Since September 2010, this blog has recorded the journey of this middle-aged man as I attempt to listen to all the music in my CD collection. CDs revisited in their entirety from start to finish - no skipping tracks, no shuffle. CDs only - no vinyl, no tapes, no downloads. And just as CD technology (and the album format itself) becomes obsolete. I'm no music critic, just a music junkie with too much time on my hands.

Wednesday, January 1, 2014

Various Artists - Super Hits of the '70s: Have a Nice Day, Vol. 24 (1996)


Disc 24 of 25.  This volume of the series contains singles that peaked on the charts in April 1976 - July 1979, the largest time span I've found in this series.  Many of these tunes have a connection to acting/TV shows/movies.  Once again, some critics didn't like this volume (Allmusic states that "this music is best aired only after one is duly ensconced on the sectional with white wine and bonbons in hand"), but I like the majority of tunes here and I'm currently sober.  There aren't any classics here, but it's still a nice time capsule.


Tracks:
  • Hey Deanie - Shaun Cassidy: Peaked at #7 in January 1978. Completely formulaic:  member of a famous musical family sings an Eric Carmen tune to capitalize on his popularity as a TV show teen idol.  Pretty much the same formula Disney uses these days.  However, this is a pretty good song and Cassidy doesn't have AutoTune to clean up his vocals.  I'll be right back - I'm going to ask my wife if she had a Shaun Cassidy poster.  Her response: "Of course!"
  • Heaven On The 7th Floor - Paul Nicholas: Peaked at #6 in November 1977.  And now I'm dancing thanks to this little slice of disco heaven.  You may remember Nicholas as Dougie Shears in the film version of Sgt Pepper's Lonely Hearts Club band. 
  • Thank You For Being A Friend - Andrew Gold: Peaked at #25 in April 1978.  Long before TV's The Golden Girls copped it for its theme, I enjoyed this one on the AM radio.  It's cheesy soft rock (right up my alley), but for me the highlight is the spacey bridge.
  • Makin' It - David Naughton: Peaked at #5 in July 1979.  This TV show theme, sung by the show's lead, is the true gem of this volume.  I've always liked this song and it doesn't appear on any disco compilations I own.  I even watched the 8 or 9 episodes of the TV show!  Curiously, this song lasted longer in the Top 40 than the program was on the air.
  • The King is Gone - Ronnie McDowell: Peaked at #13 in October 1977.  Shamelessly capitalizing on the death of Elvis, this song is better off forgotten.
  • Save Your Kisses For Me - Brotherhood of Man: Peaked at #27 in July 1976. this song bears more than a passing resemblance to Tie A Yellow Ribbon. Late '60s bubblegum pop released about ten years late.  For those of you that keep up with such things, this song won the Eurovision contest in 1976.
  • Feel So Good - Chuck Mangione: Peaked at #4 in June 1978. Love it.  This song is most likely responsible for opening the door and exposing me to other music genres - Mangione as a gateway drug that eventually led to Miles Davis.  It was a long, strange trip.  More on this song (including lyrics!) here.
  • Emotion - Samantha Sang: Peaked at #3 in March 1978. Basically a BeeGees song featuring Sang.  Featuring a hushed vocal, Sang rode the BeeGees' coattails as far as she could.  And who could blame her?  If I had the opportunity to record it back then, I'd woulda done the same thing.  It's a great song; Barry Gibb simply couldn't miss back then.
  • Love Fire - Jigsaw: Peaked at #30 in April 1976.  Pleasant, but ultimately forgettable follow-up to the group's far superior Sky High.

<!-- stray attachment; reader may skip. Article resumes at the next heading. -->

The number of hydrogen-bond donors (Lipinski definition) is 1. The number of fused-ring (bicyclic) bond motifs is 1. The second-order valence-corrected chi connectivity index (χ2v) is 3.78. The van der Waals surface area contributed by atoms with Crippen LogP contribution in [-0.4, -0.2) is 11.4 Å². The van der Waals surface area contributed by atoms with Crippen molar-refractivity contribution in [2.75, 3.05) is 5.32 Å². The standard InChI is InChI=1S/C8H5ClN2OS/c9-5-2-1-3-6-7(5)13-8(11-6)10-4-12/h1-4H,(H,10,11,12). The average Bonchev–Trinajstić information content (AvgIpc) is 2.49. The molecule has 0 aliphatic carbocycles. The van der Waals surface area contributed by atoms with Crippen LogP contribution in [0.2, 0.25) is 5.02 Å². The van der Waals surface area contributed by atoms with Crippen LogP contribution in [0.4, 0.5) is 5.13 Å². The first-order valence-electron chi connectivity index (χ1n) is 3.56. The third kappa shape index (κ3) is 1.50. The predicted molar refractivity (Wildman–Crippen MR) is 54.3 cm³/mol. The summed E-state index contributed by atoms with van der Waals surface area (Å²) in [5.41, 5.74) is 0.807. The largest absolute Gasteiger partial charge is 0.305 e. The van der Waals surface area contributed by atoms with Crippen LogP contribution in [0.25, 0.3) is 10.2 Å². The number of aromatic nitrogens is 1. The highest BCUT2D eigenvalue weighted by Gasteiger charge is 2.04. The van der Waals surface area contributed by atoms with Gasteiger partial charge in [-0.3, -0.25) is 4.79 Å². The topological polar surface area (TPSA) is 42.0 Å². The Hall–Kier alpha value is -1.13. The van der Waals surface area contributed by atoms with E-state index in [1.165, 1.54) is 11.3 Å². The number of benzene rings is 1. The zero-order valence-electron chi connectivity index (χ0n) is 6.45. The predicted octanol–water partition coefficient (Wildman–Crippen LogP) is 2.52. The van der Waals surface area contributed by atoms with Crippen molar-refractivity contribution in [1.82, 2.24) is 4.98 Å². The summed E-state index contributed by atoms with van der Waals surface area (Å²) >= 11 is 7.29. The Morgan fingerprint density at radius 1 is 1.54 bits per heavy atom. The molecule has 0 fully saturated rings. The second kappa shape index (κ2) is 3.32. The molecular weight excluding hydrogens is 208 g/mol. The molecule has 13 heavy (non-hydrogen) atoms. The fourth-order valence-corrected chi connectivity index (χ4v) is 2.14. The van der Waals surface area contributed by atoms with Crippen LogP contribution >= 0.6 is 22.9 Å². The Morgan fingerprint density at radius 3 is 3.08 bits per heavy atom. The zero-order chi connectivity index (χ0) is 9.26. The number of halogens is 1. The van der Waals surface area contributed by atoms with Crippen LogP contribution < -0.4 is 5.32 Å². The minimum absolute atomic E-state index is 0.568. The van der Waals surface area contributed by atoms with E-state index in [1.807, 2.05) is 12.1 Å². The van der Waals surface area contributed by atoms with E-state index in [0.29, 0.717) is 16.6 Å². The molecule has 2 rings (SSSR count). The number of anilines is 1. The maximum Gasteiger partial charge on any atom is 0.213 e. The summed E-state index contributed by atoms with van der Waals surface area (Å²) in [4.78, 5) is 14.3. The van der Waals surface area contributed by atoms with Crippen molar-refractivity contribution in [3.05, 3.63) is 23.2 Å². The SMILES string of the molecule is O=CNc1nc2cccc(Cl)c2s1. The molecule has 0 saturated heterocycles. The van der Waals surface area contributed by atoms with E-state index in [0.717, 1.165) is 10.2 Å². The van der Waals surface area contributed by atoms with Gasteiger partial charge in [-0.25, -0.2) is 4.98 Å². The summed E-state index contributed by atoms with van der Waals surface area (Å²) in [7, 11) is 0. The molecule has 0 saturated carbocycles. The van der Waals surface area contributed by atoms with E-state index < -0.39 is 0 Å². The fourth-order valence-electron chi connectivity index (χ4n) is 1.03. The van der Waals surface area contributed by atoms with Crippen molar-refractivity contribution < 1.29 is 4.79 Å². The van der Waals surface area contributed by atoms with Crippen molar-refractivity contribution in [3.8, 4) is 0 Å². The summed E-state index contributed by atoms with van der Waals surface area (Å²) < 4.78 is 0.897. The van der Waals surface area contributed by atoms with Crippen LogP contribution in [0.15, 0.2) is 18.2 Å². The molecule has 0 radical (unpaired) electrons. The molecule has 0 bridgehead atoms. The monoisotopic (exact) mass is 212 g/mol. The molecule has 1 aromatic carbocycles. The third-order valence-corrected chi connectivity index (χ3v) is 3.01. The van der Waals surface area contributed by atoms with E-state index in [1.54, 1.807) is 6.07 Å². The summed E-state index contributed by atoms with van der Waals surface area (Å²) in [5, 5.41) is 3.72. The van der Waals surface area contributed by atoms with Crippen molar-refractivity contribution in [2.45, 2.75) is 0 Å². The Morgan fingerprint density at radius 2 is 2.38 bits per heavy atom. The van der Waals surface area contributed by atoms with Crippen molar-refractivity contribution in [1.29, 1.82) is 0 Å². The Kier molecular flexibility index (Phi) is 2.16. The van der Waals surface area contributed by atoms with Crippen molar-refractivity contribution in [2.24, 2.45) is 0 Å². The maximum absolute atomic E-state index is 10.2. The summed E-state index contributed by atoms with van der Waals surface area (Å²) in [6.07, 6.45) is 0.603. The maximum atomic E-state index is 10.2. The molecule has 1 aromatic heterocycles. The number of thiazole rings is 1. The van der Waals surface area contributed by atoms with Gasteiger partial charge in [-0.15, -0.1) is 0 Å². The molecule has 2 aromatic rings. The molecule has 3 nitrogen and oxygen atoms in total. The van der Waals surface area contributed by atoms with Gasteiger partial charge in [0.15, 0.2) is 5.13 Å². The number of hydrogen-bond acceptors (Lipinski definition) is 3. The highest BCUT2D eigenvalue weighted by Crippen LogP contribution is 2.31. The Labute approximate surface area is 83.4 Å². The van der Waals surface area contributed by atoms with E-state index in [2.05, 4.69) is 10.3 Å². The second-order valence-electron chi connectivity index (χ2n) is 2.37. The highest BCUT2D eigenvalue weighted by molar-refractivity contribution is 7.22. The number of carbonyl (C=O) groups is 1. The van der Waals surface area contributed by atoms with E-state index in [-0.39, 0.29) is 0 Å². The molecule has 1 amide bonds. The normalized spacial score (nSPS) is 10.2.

• Everybody Be Dancin' - Starbuck: Peaked at #38 in May 1977.  When I first heard this without knowing the artist, I thought, "hey, that sound's like somebody playing Moonlight Feels Right at a faster tempo."  Turns out I was right.  But like I always say: ain't nothing wrong with stealing from yourself.  I like this, but would rather hear Moonlight Feels Right.
  • Did You Boogie (With Your Baby) - Flash Cadillac & The Continental Kids: Peaked at #29 in October 1976.  First of all, that is a fantastic band name. Complete with a Wolfman Jack cameo, this is an okay attempt to ride the '50s nostalgia wave of the 1970s (Grease/American Graffiti/Happy Days).  This Beach Boys knock-off was a big hit with me, however, because I was hitting puberty around the time of its popularity and all I could think about was boogie-ing with my baby in the back row of the picture show.
  • Street Corner Serenade - Wet Willie: Peaked at #30 in February 1978. I always liked this southern-tinged homage to Brill Building songs of the early '60s, particularly the sax solo, guitar picking, and the (almost) a capella breakdown.
Personal Memory Associated with this CD: see above

Previously revisited for the blog:

2 comments:

  1. I too was a Makin' It fan (the song which I owned the 45 of and the show). Naughton, of course, is most famous for his Dr. Pepper commercials in the 70's.

    I have always liked Sang and the song Emotion. Anything the Bee Gees touched was gold for me back in the day.

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  2. This is one of my favorite volumes of the series not for its consistency but for having some of my favorite songs of all time. Shaun Cassidy, Samantha Sang, Chuck Mangione and the two biggies - Paul Nicholas and David Naughton, who for me will always be known as An American Werewolf In London and I'm a lifelong Pepper.

    While "Makin' It" is somewhat common (I have it on 12" and 4 CD compilations), "Heaven On The 7th Floor" is a rarity - I have the 45 and two of the three compilations listed on allmusic.

    Both songs appeal to me in so many ways. They are positive, upbeat, infectious, danceable, easy to sing along with and irresistible. Very few songs occupy this level in my mind.

    Thnaks, Mark.

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